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A soft tissue sarcoma is a growth of abnormal cells in the body's soft tissues. These tissues include the muscles, lymph and blood vessels, nerves, and fat. It can also include cartilage and other connective tissue. When cancer cells are found in the tissue, the tumour is called malignant.
Sarcoma is another name for a malignant soft tissue tumour. Sarcomas can spread to other parts of the body, like the lungs.
Some common types of soft tissue sarcomas in children include:
This is the most common type of soft tissue tumour in children. It forms in the muscle, usually in the arms, legs, or torso.
This is often found near joints, especially near the knee and ankle.
These tumours are made up of nerve cells.
This is often found in the torso and extremities. It's more common in very young children.
Other types of soft tissue tumours may appear on the skin, nerves, belly, and limbs.
Your child may feel a swelling or lump on his or her body. Usually there isn't any pain.
The doctor will ask about your child's symptoms and past health and will examine your child. If the doctor can feel a lump or mass in the soft tissue, or if your child has other symptoms, your child will get some tests. The tests can help find out if it's cancer. They can also help the doctor figure out the best treatment for the tumour.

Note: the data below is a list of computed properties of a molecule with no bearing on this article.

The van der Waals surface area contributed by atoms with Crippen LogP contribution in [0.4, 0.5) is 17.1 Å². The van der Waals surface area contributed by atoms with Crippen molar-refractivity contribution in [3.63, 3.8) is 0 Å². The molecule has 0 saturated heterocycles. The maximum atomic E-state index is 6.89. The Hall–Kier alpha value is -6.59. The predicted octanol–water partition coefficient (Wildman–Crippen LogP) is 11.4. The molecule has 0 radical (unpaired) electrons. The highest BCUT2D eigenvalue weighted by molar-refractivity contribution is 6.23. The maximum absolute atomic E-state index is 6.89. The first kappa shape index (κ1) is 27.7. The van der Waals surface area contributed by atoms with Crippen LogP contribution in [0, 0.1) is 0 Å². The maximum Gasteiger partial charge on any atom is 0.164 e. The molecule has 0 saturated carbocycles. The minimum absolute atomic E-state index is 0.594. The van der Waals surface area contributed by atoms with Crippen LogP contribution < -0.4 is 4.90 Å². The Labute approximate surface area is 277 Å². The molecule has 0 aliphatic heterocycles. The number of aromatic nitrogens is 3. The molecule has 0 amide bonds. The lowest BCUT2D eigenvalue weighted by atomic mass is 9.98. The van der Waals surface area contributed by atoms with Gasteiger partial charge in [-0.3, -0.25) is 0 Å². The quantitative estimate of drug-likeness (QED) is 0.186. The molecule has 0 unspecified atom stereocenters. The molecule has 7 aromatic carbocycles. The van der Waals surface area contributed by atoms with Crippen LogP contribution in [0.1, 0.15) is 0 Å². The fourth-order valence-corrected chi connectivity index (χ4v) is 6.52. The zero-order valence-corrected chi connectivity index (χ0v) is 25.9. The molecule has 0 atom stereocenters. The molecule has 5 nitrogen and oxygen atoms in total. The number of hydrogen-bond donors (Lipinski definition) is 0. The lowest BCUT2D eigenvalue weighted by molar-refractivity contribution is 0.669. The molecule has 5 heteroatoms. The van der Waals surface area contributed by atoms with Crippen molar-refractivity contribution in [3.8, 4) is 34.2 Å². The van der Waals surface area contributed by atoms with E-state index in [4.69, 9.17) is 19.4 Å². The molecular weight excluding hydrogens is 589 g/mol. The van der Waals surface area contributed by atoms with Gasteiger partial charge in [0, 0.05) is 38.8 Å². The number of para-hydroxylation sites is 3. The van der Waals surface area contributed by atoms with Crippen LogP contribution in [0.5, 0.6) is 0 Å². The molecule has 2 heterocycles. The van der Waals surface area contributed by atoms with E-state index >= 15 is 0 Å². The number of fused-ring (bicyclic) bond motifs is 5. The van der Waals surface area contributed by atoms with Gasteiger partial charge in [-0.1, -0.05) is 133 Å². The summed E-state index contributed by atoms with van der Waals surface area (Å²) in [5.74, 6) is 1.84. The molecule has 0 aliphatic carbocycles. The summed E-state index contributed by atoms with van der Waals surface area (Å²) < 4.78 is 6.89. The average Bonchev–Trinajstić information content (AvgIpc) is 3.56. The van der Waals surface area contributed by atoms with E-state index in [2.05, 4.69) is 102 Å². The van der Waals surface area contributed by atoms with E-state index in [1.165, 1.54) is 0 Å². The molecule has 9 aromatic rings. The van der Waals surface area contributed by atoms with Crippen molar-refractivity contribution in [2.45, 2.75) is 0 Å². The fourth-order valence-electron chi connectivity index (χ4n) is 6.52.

The doctor may also find a tumour when taking X-rays or images for another problem.
The doctor may talk to you about what "stage" your child's cancer is. The stage refers to how large the tumour is and how far it has spread. It also includes the tumour grade. The grade describes what the cancer cells look like and how likely they are to grow and spread.
These can help the doctor find out what type of treatment your child may need. And they may help to find a clinical trial that has treatments for your child's type of cancer.
The doctor will give you a detailed treatment plan. Your child's plan will depend on the type of cancer your child has, how far it has spread, and how quickly it is growing.
Your child may need surgery to remove cancer from the tissue.
Radiation therapy is often used for soft tissue cancers. It uses high-energy rays, such as X-rays, to destroy cancer cells and shrink tumours in the body.
Your child may have chemotherapy (chemo). Chemo is medicine that destroys cancer cells. For advanced sarcomas, your child may also have targeted therapy. It uses medicines that target the cancer cells. And immunotherapy can help your child's immune system fight the cancer.
Follow-up care is a key part of your child's treatment and safety. Be sure to make and go to all appointments, and call your doctor or nurse call line if your child is having problems. It's also a good idea to know your child's test results and keep a list of the medicines your child takes.
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Current as of: December 19, 2018
Author: Healthwise Staff
Medical Review:Adam Husney MD - Family Medicine & Andrea J. Evenski MD - & Thomas M. Bailey MD - Family Medicine
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